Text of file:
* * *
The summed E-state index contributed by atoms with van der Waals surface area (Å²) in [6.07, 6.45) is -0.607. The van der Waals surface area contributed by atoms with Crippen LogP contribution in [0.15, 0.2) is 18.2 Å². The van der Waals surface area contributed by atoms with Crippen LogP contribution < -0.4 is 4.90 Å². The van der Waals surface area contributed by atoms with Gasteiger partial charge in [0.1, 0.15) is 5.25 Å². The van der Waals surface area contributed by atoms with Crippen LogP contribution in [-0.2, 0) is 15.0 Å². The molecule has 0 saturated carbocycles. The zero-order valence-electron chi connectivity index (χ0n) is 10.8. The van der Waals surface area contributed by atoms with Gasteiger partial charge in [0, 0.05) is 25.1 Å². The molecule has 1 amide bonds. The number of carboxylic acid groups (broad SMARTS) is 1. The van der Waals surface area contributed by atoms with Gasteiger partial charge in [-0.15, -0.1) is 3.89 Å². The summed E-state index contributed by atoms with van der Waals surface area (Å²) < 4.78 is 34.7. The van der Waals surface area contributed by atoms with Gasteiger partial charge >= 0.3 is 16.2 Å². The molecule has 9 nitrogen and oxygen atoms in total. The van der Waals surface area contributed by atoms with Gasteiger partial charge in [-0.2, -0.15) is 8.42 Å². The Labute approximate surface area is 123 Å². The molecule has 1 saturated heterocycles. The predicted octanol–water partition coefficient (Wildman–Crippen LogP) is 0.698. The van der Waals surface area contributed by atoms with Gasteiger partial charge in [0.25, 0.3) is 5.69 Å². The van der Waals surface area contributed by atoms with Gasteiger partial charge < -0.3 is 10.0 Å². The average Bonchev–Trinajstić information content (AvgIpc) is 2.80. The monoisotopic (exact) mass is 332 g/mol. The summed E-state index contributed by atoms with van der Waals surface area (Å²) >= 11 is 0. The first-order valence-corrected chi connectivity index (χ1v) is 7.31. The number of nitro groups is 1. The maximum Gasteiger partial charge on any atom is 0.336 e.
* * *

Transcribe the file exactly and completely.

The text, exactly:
The summed E-state index contributed by atoms with van der Waals surface area (Å²) in [6.07, 6.45) is -0.607. The van der Waals surface area contributed by atoms with Crippen LogP contribution in [0.15, 0.2) is 18.2 Å². The van der Waals surface area contributed by atoms with Crippen LogP contribution < -0.4 is 4.90 Å². The van der Waals surface area contributed by atoms with Gasteiger partial charge in [0.1, 0.15) is 5.25 Å². The van der Waals surface area contributed by atoms with Crippen LogP contribution in [-0.2, 0) is 15.0 Å². The molecule has 0 saturated carbocycles. The zero-order valence-electron chi connectivity index (χ0n) is 10.8. The van der Waals surface area contributed by atoms with Gasteiger partial charge in [0, 0.05) is 25.1 Å². The molecule has 1 amide bonds. The number of carboxylic acid groups (broad SMARTS) is 1. The van der Waals surface area contributed by atoms with Gasteiger partial charge in [-0.15, -0.1) is 3.89 Å². The summed E-state index contributed by atoms with van der Waals surface area (Å²) < 4.78 is 34.7. The van der Waals surface area contributed by atoms with Gasteiger partial charge >= 0.3 is 16.2 Å². The molecule has 9 nitrogen and oxygen atoms in total. The van der Waals surface area contributed by atoms with Gasteiger partial charge in [-0.2, -0.15) is 8.42 Å². The Labute approximate surface area is 123 Å². The molecule has 1 saturated heterocycles. The predicted octanol–water partition coefficient (Wildman–Crippen LogP) is 0.698. The van der Waals surface area contributed by atoms with Gasteiger partial charge in [0.25, 0.3) is 5.69 Å². The van der Waals surface area contributed by atoms with Gasteiger partial charge < -0.3 is 10.0 Å². The average Bonchev–Trinajstić information content (AvgIpc) is 2.80. The monoisotopic (exact) mass is 332 g/mol. The summed E-state index contributed by atoms with van der Waals surface area (Å²) >= 11 is 0. The first-order valence-corrected chi connectivity index (χ1v) is 7.31. The number of nitro groups is 1. The maximum Gasteiger partial charge on any atom is 0.336 e.